Our recent article outlined some current problems with how User research is used and commissioned within government. Today, we’re following up with some practical advice on how to make your User Research more affordable, effective and useful.
1. Collect and re-use User Research
One of the biggest causes of waste in the user research industry is the failure to re-use previous insights. We recommend that government departments (in future, perhaps the whole Civil Service) follow Hackney Council’s lead in building a User Research Library to hold a collection of insights from previous work, including personas and perhaps transcripts.
Other researchers could draw on these resources to accelerate their own research phase. They might be interested in research on the same user-group that they are going to look into. They might also value the chance to review research on different groups, but where the mechanism, behaviour or context is similar.
To be useful, a repository of User Research needs to be more than a folder on a shared drive where people paste a host of outputs in a disorganised way. Content should be meaningfully tagged to help researchers find what they need, and there should be an effective free text search function. A department could use a Sharepoint site supported by some strong internal comms as a Minimum Viable Product before funding and constructing a fully featured library.
2. Tightly scope your research brief
We have noticed that Discovery exercises are often commissioned with vague research briefs, such as “look into this user group”. This seems to be a habit picked up from the commercial sector, especially from entrepreneurs interested in innovation. For a start-up, broad research briefs can be a great way to define a business around a new, unmet need. For instance, insight into young people’s eating out habits in combination with the decline of cash payments showed an unmet need to split bills easily for card payments: this gave rise to apps like Splitwise and Venmo.
But this is not usually the remit of a Civil Servant, acting within a more limited scope and constrained both by financials and ministerial appetite. They’re likely to have specific policy outcomes to achieve. This means the problems or needs to be researched are likely to be reasonably specific.
That’s why thinking harder about the specific questions to be resolved may save significant time and energy. Find some further advice on defining problems on our YouTube channel.
3. Triangulate with cheaper research methods
One way that government could usefully take the private sector’s lead is in making more of cheaper, digital research methods. From online communities to free social listening tools, there is a wealth of new ways to gain insight from your desktop or phone screen.
Online Market Research communities are controlled environments where a moderator plants questions and stimuli and encourages online engagement. They may take the form of a public forum or social network. Use them to get to insight more quickly and cheaply than through face-to-face qualitative research. They are especially helpful when you have a tightly-scoped research question.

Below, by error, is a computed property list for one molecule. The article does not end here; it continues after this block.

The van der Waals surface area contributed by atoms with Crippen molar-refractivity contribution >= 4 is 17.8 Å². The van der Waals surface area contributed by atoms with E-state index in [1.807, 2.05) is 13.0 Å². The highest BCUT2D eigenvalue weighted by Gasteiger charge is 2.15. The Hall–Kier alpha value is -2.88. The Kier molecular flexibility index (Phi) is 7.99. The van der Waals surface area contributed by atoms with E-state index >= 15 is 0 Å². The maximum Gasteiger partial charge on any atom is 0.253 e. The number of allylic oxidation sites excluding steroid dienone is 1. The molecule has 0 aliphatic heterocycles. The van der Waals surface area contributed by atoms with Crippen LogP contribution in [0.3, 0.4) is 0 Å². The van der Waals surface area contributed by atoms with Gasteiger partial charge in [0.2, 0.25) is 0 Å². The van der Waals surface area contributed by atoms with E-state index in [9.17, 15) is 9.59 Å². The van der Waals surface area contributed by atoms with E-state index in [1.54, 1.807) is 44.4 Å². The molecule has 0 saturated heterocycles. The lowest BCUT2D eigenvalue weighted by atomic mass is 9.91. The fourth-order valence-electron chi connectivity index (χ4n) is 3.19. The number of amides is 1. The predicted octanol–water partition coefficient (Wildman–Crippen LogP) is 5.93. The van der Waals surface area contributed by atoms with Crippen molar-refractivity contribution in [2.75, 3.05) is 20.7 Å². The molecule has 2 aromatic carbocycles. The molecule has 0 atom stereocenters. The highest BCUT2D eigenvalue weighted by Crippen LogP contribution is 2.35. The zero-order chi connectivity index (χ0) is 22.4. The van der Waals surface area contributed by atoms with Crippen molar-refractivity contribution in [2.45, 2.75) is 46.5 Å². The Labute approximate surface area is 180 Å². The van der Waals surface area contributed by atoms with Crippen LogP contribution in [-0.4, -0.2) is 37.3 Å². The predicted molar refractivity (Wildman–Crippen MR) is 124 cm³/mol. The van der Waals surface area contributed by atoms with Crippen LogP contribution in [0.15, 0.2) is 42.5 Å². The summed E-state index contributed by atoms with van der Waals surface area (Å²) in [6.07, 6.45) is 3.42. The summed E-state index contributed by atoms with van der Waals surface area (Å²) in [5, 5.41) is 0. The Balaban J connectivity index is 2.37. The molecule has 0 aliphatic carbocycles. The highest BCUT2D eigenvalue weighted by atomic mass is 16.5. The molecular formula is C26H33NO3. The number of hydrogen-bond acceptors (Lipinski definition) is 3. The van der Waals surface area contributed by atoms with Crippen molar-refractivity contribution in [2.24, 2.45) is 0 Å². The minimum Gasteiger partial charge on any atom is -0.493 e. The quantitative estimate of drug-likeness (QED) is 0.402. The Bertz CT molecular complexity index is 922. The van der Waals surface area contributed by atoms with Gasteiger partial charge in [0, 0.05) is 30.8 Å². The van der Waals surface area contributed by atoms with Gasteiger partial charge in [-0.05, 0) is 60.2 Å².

Online communities can be really beneficial when anonymity makes it easier to elicit responses, or if you are interested in testing responses to visual stimuli and videos. When working with a younger audience of ‘digital natives’, an online community is often the natural way to engage.
They are also effective for looking into a small topic, but with a longitudinal lens. For example, for research on a specific element of maternity services, you could dip into the same community each month over an extended time period. That way you can gain a series of insights from mothers at different stages of their pregnancies.
Social listening tools, such as Brand24, are another helpful option. They are useful when you’re looking to support or reject a hypothesis quickly. They can provide you with insight from a range of social media platforms, alongside information on positivity of sentiment, concurrent themes, and basic demographics. Be aware that the insight from these tools can be quite self-selective. Some people only tweet about your service if they have strong feelings on it, particularly if those feelings are negative. That said, for quick insights aiming to identify obvious flaws or common complaints, they are worth a try.
Of course, every research case and project is different. You may need to commission unique and specific User Research to understand and define exactly what needs to be done next. But by breaking down the research brief and combining approaches – including cheaper, accessible, collective and digital resources and tools – you can minimise the expensive, bespoke and personal element of research and make sure it’s highly targeted to deliver the exact insights you need.
What are your top hacks for doing more with less when it comes to User Research?
Talk to us if you have opinions to discuss or an immediate public sector research challenge to deliver.